Monday, March 21, 2011

Trumpeter 88mm PaK 43

Built by Tom Moon for IPMS National reviews.

Thursday, March 17, 2011

Book Review Building and Detailing Realistic Sherman Tanks

This is a review of James K. Wechsler's book: Building and Detailing Realistic Sherman Tanks Scale Modeler's How To.

The book is published by Fine Scale Modeler Books, Kalmbach Books.

Having become familiar with Mr. Wechsler's work through the internet and the pages of Fine Scale Modeler magazine, I was excited to hear he was putting out a how-to book on building the Sherman tank. Once the book became available on, I ordered it without hesitation. Having read it, I can only say now that I wish I had hesitated to add this book to my shopping cart. My only solace at this point is that I paid less than the cover price.

The book consists of 103 pages on glossy, high quality paper. Initially, the book is divided into roughly two equal halves. The first half, running 51 pages in length, details Mr. Wechsler's builds of four different Sherman tanks. The second half, 52 pages long, showcases a gallery of 48 different Sherman tanks previously built by Mr. Wechsler. This organization and content is my first major complaint about the book. I bought the book to learn about Mr. Wechsler's methods for building, painting, and weathering tank models. But, for my money, I got only half a book with thay type of information with the rest of the book taken up by photos of previously completed models. In a nutshell, that is not why I bought the book and not what is advertised by the title.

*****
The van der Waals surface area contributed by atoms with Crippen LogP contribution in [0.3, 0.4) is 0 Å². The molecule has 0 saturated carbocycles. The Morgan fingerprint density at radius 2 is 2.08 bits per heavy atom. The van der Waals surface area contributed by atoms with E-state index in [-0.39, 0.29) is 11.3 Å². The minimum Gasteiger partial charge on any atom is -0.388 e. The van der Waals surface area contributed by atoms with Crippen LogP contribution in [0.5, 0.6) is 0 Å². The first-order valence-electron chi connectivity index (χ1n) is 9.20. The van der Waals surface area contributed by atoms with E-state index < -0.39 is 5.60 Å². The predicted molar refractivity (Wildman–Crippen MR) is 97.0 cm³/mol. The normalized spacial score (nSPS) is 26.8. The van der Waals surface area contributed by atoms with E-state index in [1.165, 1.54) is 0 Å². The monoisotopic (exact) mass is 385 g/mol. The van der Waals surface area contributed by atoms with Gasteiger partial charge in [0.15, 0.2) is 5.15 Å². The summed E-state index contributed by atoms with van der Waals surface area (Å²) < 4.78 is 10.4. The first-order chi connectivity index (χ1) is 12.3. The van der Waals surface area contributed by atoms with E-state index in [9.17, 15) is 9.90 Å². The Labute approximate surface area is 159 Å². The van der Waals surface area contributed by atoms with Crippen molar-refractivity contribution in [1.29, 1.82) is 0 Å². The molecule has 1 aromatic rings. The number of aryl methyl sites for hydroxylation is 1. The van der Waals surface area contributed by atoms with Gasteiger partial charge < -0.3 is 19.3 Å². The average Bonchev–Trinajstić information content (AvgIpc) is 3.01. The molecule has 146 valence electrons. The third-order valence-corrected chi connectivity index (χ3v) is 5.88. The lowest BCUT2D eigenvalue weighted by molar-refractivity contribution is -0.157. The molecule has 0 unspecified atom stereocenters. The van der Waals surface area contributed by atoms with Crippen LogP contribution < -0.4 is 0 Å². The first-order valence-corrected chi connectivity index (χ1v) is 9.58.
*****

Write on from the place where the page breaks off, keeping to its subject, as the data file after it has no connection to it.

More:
The heart of the book is found in the first half. This half is broken down into four separate chapters, each detailing the build of a different Sherman model.

(1) Perfect Starter Sherman. Here Mr. Wechsler builds Tasca's M4A1 Sherman Late Production kit (35012). He adds some resin pioneer tools from Formatons Models and Cyber-Hobby DS T48 tracks with extended end connectors (or duckbills as they were commonly known). As near as I can tell this set of tracks is now out-of-production. Due to the cost of a Tasca Sherman kit, I must quibble with Mr.Wechsler's definition of a starter model as well as his decision to include aftermarket parts, which a beginning modeler is unlikely to do.

(2) Aftermarket Parts Simplify a Complex Kit. In his second chapter, Mr. Wechsler builds Dragon's M51 ISherman Premium Edition kit (3539). He uses a slew of Tiger Model Designs Aftermarket resin parts.

(3) Maximum Details Improved Groundwork. In chapter 3, Mr. Wechsler builds a USMC M4A2 Sherman using Dragon's M4A2 Tarawa kit (6062). Once again, Mr. Wechsler uses numerous aftermarket parts, this time from Tiger Model Designs and Tank Workshop.

(4) For the Most Accurate Sherman Reach for a Resin Kit. In the final chapter, Mr. Wechsler builds a late war M4A3(76) with sandbag armor. Here, Mr. Wechsler used numerous aftermarket sets from Formations, Legend, and Panda Plastics. The finished model went on a very eleaborate base with several other vehicles, ruined buildings, and figures.